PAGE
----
for certain kinds of inferences, but appear to have relatively little to do with
the markup itself. What is the best way to reflect these differences in function
among the sentences and sentence skeletons of a markup system?
What is the most convenient way to generate the inferencs licensed by markup?
Possibilities include ad hoc software, XSLT transformation sheets, and Prolog or
other inference tools. Our experience suggests that it may be worthwhile to
distinguish different classes of inferences, and to use different software to
derive the different classes.
In sentence skeletons like "[this element] is in English", what do the deictic
expressions like "this element" actually refer to? In some cases the inferences
appear to relate to the linguistic components of the text itself ("This document
is written in English"), and in some cases to the text's formal properties
("Augustine's Confessions is divided into 13 books"). In some cases, the markup
appears to license inferences about some object or entity in the real world
("Henry Laurens was in Charleston on 18 August 1775"), but sometimes the
entities referred to are not at all in the real world ("Harry Potter missed the
Hogwarts Express on 1 September"). In still other cases, the inferences appear
to apply to the electronic encoding of the text itself ("This metadata was last
revised on 20 July 1998") or to some other witness to the same text ("The
recipient's copy of this letter is preserved in [some particular archival
collection, with some particular call number]"). Attempting to disentangle these
lands the would-be formulator of sentence skeletons promptly in a thicket of
ontological questions which have not yet received adequate attention.
The ontological questions become even more thorny in connection with markup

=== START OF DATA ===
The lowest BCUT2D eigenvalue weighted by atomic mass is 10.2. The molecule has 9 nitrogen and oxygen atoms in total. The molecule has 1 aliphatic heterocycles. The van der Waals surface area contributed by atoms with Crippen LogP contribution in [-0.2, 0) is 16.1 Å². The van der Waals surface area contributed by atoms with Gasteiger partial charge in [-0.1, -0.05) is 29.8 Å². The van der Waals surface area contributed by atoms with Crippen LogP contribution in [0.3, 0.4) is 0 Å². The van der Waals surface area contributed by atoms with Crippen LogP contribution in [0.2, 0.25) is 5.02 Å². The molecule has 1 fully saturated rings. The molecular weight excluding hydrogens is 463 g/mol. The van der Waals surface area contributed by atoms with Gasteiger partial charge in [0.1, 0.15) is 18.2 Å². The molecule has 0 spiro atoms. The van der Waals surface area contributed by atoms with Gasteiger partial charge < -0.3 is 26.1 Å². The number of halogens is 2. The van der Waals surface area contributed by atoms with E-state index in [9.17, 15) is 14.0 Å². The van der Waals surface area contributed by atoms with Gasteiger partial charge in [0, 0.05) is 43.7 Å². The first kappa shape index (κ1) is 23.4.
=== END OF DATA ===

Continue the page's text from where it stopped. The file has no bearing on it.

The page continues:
systems like that of the Text Encoding Initiative, which are intended for use by
a wide variety of projects which are expected to have widely different views
about the ontological commitments to be associated with the TEI markup. Do
statements about Augustine's Confessions, for example, relate to some abstract
text distinct from each physical copy of the text, or is the phrase "Augustine's
Confessions" merely a convenient shorthand for "all the physical documents which
witness Augustine's Confessions"? It would appear essential to decide this
question in order to formulate sentence skeletons for markup languages like the
TEI, but the TEI itself is intentionally coy about the issue, in order to ensure
that textual Platonists and textual constructivists can both use TEI markup. It
is a challenge to build a similar ambiguity or vagueness into the set of
sentence skeletons which document the prescribed interpretation of TEI






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Conference Info

In review

"New Directions in Humanities Computing"

Hosted at Universität Tübingen (University of Tubingen / Tuebingen)

Tübingen, Germany

July 23, 2002 - July 28, 2008

72 works by 136 authors indexed

Affiliations need to be double-checked.

Conference website:

Series: ALLC/EADH (29), ACH/ICCH (22), ACH/ALLC (14)

Organizers: ACH, ALLC

  • Keywords: None
  • Language: English
  • Topics: None